- You have made a significant contribution to the research, whether it is in the concept or design, acquisition of data, analysis and interpretation, or in all these areas.
- You have drafted, written, or revised the article.
- You have reviewed and agreed on the final version of the article before submission.
- You have agreed on the journal to which your manuscript will be submitted.
- You are aware that you are taking responsibility and accountability for the content of the manuscript.
- You are aware that the corresponding author will be acting on your behalf in any communication about the article, through submission, peer review, production, and after publication.
- In line with standard publishing ethics, if your article is found to be unsafe, have errors, in some way fraudulent, or in breach of the publishing agreement, that responsibility is shared by all named co-authors.
5. Team Science and Consortia Authorship
Manuscripts including a consortium of authors will be considered for publication in Makara Human Behavior Studies in Asia if they meet all the following criteria. First, all members of the consortium who meet the journal's authorship criteria must be listed by name in the author byline. Individuals who made significant contributions to the manuscript but did not meet the criteria for authorship must be listed in the Acknowledgements section under the heading "Collaborators," along with their affiliations. Second, it is the corresponding author's (CA) obligation to obtain and record assurances from each author that the journal's conflict of interest policies have been fully satisfied. During submission, the CA will be asked to certify that this information was obtained and properly disclosed on behalf of all authors. Furthermore, it is the CA's responsibility to obtain permission from non-author collaborators to identify themselves as such in the Acknowledgements section.
Makara Human Behavior Studies in Asia does not publish articles that contain similar content with accepted articles that will be published or already published, whether in print or in the electronic media, even though the new submission contains data not included in the published or accepted work. Reports after presentation at meetings or reports that are presented as abstracts or that extend the preliminary results presented will be considered for publication. A published article that the author thinks may have been written at the same time as the manuscript submitted for reconsideration should be included in the submission.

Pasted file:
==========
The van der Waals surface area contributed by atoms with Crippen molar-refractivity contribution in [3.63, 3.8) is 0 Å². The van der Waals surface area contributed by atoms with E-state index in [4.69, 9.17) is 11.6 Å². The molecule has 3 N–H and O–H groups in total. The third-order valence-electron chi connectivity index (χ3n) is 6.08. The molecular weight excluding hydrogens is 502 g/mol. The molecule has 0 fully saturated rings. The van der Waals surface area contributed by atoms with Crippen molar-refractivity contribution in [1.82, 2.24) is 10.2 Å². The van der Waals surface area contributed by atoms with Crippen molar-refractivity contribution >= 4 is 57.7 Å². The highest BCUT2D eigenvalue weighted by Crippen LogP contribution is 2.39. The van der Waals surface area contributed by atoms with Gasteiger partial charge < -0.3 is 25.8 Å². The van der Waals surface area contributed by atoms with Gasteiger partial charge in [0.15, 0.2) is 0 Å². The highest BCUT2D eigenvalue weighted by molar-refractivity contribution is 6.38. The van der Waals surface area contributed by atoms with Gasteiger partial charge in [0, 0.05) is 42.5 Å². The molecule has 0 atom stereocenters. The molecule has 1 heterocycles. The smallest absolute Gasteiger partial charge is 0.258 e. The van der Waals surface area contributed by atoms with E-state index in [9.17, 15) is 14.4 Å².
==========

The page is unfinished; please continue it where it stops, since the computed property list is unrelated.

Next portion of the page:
By submitting your manuscript to the journal it is understood that this is an original manuscript and is an unpublished work not under consideration elsewhere. Plagiarism, including duplicate publication of the author’s own work, in whole or in part without proper citation is not tolerated by the journal. Manuscripts submitted to the journal may be checked for originality using anti-plagiarism software. If an attempt at undisclosed duplicate publication is identified, the article will be rejected, the owners of the copyright will be notified, and the violation may be reported to relevant authorities.
7. Conflict of Interest
During submission, Makara Human Behavior Studies in Asia’s policy requires each author to disclose any direct or indirect financial interest or connections, or other situation that may raise the issue of bias in the submitted articles or the conclusions, implications or opinions, including any commercial or other sources of funding for individual authors or for associated departments or organizations, personal relationships, or direct academic competition.
Authors should avoid conflicts of interest or the appearance of conflicts of interest throughout the research process because conflicts of interest may influence the judgment of authors, reviewers, and editors. All interests (or their absence), such as roles in a project or funding source, should be stated explicitly by authors upon submission of the manuscript. If the manuscript is published, such statements will be published within the article